Meet meeting fatigue face-to-face (part 3 of 3: the personal)

Part three in a series. Here are parts one and two.

The final part of this series on better dealing with virtual meetings is more personal. We’ve covered software settings you can change, meeting plans you can change, and now we look at what you might be able to change about your personal outlook and approach to continued online meetings.

The pandemic has raised everyone’s stress levels and being on camera constantly doesn’t help (even though it’s usually highly recommended). But know this: because of this the global approach to business communication has changed, our organizational collaboration methods are shifting shifting, and business travel may never be the same—so we’ve all got to find ways to adapt in the long run. Yes, offices will open back up but we’ll still be doing a lot of meetings online. So let’s move beyond tech tricks and agenda tips.

3. Find the right combination of stoic self-control and compassionate self-care.

Introverts and extroverts alike can benefit from a more mindful and empathetic approach to surviving (and and even thriving) in a future filled with Zoom calls.

Be here now

We all get invited to meetings we don’t want or need to be in. If you’re able to honestly and sincerely decline or send a representative, then do it. But if your presence is required, then be present. Be there. Pay attention, participate as needed, and avoid multitasking. The temptation to get other things done while on a call is nearly overwhelming even though we’re all well aware that multitasking is a profoundly illegitimate kind of productivity. Yes, you get stuff done—but the cost hits your credibility even more than it hits your productivity.

First, if you’re on camera it’s pretty obvious when you’re doing something else. It’s both rude and demoralizing to the rest of the group. Second, you’re cheating everyone out of the attention, perspective, and contributions you were supposed to bring to the call. This also is rude and demoralizing to others. Third, you not paying attention is an implicit “OK’ for others to not pay attention. Rude. Demoralizing. If everyone is multitasking that means so much less really gets done.

Suck it up. Be there. Power through, get shit done, and end early if you can. Time given back is more valuable than time stolen.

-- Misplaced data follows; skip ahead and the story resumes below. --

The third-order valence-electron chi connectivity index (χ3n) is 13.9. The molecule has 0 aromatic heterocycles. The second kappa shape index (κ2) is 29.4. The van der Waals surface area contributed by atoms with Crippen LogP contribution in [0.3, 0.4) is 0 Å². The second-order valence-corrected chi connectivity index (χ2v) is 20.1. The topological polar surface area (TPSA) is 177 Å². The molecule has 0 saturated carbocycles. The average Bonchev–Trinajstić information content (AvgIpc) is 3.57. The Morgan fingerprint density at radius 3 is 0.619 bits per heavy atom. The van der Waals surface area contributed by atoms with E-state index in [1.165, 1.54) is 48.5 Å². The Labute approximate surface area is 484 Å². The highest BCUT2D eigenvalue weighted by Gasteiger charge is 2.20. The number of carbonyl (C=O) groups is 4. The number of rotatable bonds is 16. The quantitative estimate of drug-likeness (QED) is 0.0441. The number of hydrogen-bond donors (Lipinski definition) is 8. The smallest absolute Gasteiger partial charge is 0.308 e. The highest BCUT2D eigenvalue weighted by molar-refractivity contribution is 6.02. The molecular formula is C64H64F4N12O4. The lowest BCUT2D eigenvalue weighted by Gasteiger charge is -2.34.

Make time for yourself

The mental wear of pandemic stress, non-optional remote work, the unavoidable interruptions of family life, and constant video calls must be balanced out with self-care. If you get nervous before important calls then download Headspace or Calm and try some 5- or 10-minute meditations right before the call. If you get frustrated or upset when a meeting doesn’t go as well as you’d hoped, don’t simply fume afterwards—decompress with some mindful breathing guided by one of those apps.

It’s not magic; it’s even more valuable because it’s something everyone can do. Again, going all in is the best way to see the benefits. What if for one week you spent just five minutes of every on-the-clock hour in quiet meditation? Or what if you explored the Pomodoro technique to build better breaks into your day?

Or, of course, you can just get outside and walk before work, at lunchtime, or after work. Do 15 minutes of yoga or a 7-minute workout. Run, lift, stretch. Visit with your family. Chill with the pet. Eat away from your desk. It’s the coming up for air that lets you dive back into things.

Save others’ time

Sometimes the best meeting is the one that doesn’t happen. Figure out what can get done without requiring a meeting. Your first instinct might be to send out an invite, but I invite you to take a moment and consider the alternatives.

Can this be hashed out over Slack or IM?

Maybe a simple phone call or email?

Can the team collaborate asynchronously using Miro or other shared virtual whiteboards or documents?

Could more detailed and consistent status reports substitute for get-togethers?

As a company, can you block off certain hours of the day for real heads-down work and restrict meetings to specific windows?

If a meeting is needed, can it be shorter? Require fewer people? Be better organized? Better facilitated? More outcomes-oriented? In many, many cases the answer is yes, yes, yes, yes, and yes.

Just remember that a one-hour meeting with a group of eight colleagues isn’t just an hour’s worth of time sucked from your day, it’s a day’s worth of time extracted from your organization. So whatever alternatives you find to be personally helpful in saving time, you’ll be helping more than just yourself.

Drawings by Tremendousness. Previously: Reconsider the settings on your virtual meeting software & Organize your virtual meetings with a little more care (and occasionally less).